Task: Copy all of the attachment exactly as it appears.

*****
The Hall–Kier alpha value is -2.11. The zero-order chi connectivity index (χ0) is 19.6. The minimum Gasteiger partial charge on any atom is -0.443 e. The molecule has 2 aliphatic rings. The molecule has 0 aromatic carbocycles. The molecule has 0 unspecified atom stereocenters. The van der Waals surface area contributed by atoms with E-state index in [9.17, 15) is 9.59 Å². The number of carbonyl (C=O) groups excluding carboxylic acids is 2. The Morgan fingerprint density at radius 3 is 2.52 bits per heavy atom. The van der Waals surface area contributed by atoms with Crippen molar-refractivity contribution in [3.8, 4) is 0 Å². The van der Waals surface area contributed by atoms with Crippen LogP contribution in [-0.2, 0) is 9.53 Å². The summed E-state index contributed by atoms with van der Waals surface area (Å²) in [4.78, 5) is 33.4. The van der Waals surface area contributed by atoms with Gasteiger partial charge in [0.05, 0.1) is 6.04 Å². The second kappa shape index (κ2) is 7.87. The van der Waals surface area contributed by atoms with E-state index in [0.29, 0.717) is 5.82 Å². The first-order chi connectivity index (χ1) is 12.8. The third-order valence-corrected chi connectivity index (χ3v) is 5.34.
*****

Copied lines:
The Hall–Kier alpha value is -2.11. The zero-order chi connectivity index (χ0) is 19.6. The minimum Gasteiger partial charge on any atom is -0.443 e. The molecule has 2 aliphatic rings. The molecule has 0 aromatic carbocycles. The molecule has 0 unspecified atom stereocenters. The van der Waals surface area contributed by atoms with E-state index in [9.17, 15) is 9.59 Å². The number of carbonyl (C=O) groups excluding carboxylic acids is 2. The Morgan fingerprint density at radius 3 is 2.52 bits per heavy atom. The van der Waals surface area contributed by atoms with Crippen molar-refractivity contribution in [3.8, 4) is 0 Å². The van der Waals surface area contributed by atoms with Crippen LogP contribution in [-0.2, 0) is 9.53 Å². The summed E-state index contributed by atoms with van der Waals surface area (Å²) in [4.78, 5) is 33.4. The van der Waals surface area contributed by atoms with Gasteiger partial charge in [0.05, 0.1) is 6.04 Å². The second kappa shape index (κ2) is 7.87. The van der Waals surface area contributed by atoms with E-state index in [0.29, 0.717) is 5.82 Å². The first-order chi connectivity index (χ1) is 12.8. The third-order valence-corrected chi connectivity index (χ3v) is 5.34.